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The Rise of Antiwork Movement – and whether there’s really a world without jobs?

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Who or what is the “Reddit Anti-Work Movement?” What are its core tenets, and how could it affect your life? This article will answer those questions.

What is anti-work?

Anti-work is a political ideology that dreams of abolishing compulsory labor. 

It would consist of a world where we all are our own bosses, where we don’t have to work for money, but make money work for us.

In this way, it’s similar to the basic income movement: both are proposing a future where most people simply don’t need traditional jobs. They differ in their prescriptions for how to get there—but more on that later.

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On Reddit and 4chan, the anti-work movement gained traction.

The anti-work movement began on 4chan and Reddit.

In the early 2010s, people started to discuss anti-work in a few corners of the internet: most notably on Reddit and 4chan’s /r/anti-work subreddit

These sites were perfect places for these conversations because they already had a reputation for being populated by young people who didn’t buy into society’s norms. 

In general, they have a more libertarian perspective than other forums—they’re less interested in social issues like sexism and racism than they are in individual freedoms that give them more control over their lives, no matter how small those freedoms might be (like being able to play video games all day). 

The anti-work movement was born here because it appealed to this mindset; the idea that we should stop working so much resonated with those who wanted more freedom over their lives, but didn’t want others telling them how best to spend it.

In this world, you could theoretically do whatever you want at any given moment—you could write poetry while listening to jazz music and playing with your kids in the park, or go on hikes with your friends every weekend. 

It would be an ideal place where time seems infinite and freedom limitless. The idea is that we would all make enough money from our investments so that it wouldn’t matter if we worked or not—the concept of working just for a paycheck would be long since gone by then.

“Imagine a world where you have all the free time you need to do whatever you want. No more nine-to-five jobs or alarm clocks interrupting your sleep. No more long commutes and unpleasant workplace politics (or even just plain old office politics). In this world, the only things that matter are what you want and how you want to spend your days—and everyone else is doing the same thing!”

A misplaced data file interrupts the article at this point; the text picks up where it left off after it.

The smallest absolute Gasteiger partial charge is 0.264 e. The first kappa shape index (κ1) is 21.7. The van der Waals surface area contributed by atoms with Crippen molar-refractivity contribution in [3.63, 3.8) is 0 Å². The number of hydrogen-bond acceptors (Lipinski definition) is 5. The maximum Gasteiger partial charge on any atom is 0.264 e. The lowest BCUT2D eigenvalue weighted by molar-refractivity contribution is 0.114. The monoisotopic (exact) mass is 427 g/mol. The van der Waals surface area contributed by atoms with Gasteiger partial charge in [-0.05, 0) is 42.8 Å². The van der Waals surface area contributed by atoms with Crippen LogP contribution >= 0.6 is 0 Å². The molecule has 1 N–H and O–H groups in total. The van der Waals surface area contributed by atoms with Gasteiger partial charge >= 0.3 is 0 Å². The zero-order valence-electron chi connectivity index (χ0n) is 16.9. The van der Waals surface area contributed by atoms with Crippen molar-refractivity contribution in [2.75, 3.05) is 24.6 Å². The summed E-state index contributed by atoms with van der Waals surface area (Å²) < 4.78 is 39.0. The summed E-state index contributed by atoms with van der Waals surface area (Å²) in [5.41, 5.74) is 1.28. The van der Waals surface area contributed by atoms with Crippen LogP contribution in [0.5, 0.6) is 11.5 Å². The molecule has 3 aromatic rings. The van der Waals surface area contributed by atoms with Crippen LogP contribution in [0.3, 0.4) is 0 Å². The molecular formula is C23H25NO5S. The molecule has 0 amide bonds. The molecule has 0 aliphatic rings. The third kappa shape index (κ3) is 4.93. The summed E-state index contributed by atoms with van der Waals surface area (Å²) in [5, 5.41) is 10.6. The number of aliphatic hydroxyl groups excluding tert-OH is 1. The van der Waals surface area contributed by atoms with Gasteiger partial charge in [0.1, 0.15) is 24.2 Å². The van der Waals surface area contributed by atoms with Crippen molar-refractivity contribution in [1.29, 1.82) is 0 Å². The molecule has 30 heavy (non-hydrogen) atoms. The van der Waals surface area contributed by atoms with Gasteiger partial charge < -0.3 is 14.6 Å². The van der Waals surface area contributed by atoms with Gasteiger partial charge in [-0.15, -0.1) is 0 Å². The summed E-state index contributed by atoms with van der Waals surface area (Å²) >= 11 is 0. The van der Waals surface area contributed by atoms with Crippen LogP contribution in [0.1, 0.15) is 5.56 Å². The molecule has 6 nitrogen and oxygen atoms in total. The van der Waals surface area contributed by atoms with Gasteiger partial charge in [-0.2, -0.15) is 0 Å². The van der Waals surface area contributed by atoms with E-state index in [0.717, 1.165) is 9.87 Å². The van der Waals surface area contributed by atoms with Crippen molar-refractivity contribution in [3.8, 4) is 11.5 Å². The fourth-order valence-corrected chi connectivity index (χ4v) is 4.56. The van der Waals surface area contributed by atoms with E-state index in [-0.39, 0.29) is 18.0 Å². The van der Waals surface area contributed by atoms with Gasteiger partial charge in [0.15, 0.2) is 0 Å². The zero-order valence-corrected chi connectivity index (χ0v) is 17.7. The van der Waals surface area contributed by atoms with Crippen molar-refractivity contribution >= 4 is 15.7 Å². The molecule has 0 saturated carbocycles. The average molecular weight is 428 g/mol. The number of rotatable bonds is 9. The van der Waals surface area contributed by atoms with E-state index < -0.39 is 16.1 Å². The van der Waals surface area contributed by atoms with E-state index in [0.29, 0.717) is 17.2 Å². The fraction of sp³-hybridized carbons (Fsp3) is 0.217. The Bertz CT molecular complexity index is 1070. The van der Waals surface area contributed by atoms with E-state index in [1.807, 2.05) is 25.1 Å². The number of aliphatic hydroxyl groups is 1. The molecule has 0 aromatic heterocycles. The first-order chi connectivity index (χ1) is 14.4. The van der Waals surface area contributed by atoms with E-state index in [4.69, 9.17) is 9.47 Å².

This is the dream of anti-work advocates, whose goal is to reduce or eliminate paid labor and replace it with voluntary work that’s equally as fulfilling but doesn’t take away from family life and other personal interests. 

The movement gained traction in the late 2000s when some tech workers decided they’d rather spend their days blogging than working at Facebook; today there are meetups in cities across America where people can discuss anti-work issues over coffee and cake. 

The movement has its critics who say it’s unrealistic; however, if we consider what would happen if everyone worked less or not at all, we see that this could be our future—and an even better one at that!

Early beginnings (2013–2020)

The Anti-Work Movement is a loosely defined group of individuals who have come together to resist and actively undermine the concept of “work.” 

As a movement, it has its roots in the early 2010s when people began questioning the definition and purpose of work, with many starting to believe that work does not provide any benefit or meaning to one’s life. 

The movement gained momentum during this time period as more and more people began questioning why we spend so much of our lives working without accomplishing anything in return.

As a result, there are now several types of activities commonly associated with the anti-work movement:

  • The development of alternative lifestyles such as digital nomadism;
  • The creation of alternative social structures like cooperatives;
  • Popularizing ideas like universal basic income (UBI) which would make it possible for everyone to live without having to do any form of traditional employment at all

The Anti-Work Movement, Explained